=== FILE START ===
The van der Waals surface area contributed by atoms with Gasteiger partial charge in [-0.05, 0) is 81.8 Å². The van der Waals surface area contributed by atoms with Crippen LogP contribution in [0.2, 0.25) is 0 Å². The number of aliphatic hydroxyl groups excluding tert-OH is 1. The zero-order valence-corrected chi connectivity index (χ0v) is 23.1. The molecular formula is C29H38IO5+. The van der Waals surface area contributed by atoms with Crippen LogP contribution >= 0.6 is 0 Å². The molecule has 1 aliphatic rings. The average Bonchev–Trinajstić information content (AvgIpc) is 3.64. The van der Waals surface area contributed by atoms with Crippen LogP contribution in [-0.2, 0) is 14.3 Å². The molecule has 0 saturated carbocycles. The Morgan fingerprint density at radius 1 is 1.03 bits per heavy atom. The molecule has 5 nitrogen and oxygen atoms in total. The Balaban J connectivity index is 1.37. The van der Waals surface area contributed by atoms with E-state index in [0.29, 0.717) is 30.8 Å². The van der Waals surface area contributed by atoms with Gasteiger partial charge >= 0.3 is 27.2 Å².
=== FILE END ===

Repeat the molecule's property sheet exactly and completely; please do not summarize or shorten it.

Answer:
The van der Waals surface area contributed by atoms with Gasteiger partial charge in [-0.05, 0) is 81.8 Å². The van der Waals surface area contributed by atoms with Crippen LogP contribution in [0.2, 0.25) is 0 Å². The number of aliphatic hydroxyl groups excluding tert-OH is 1. The zero-order valence-corrected chi connectivity index (χ0v) is 23.1. The molecular formula is C29H38IO5+. The van der Waals surface area contributed by atoms with Crippen LogP contribution >= 0.6 is 0 Å². The molecule has 1 aliphatic rings. The average Bonchev–Trinajstić information content (AvgIpc) is 3.64. The van der Waals surface area contributed by atoms with Crippen LogP contribution in [-0.2, 0) is 14.3 Å². The molecule has 0 saturated carbocycles. The Morgan fingerprint density at radius 1 is 1.03 bits per heavy atom. The molecule has 5 nitrogen and oxygen atoms in total. The Balaban J connectivity index is 1.37. The van der Waals surface area contributed by atoms with E-state index in [0.29, 0.717) is 30.8 Å². The van der Waals surface area contributed by atoms with Gasteiger partial charge >= 0.3 is 27.2 Å².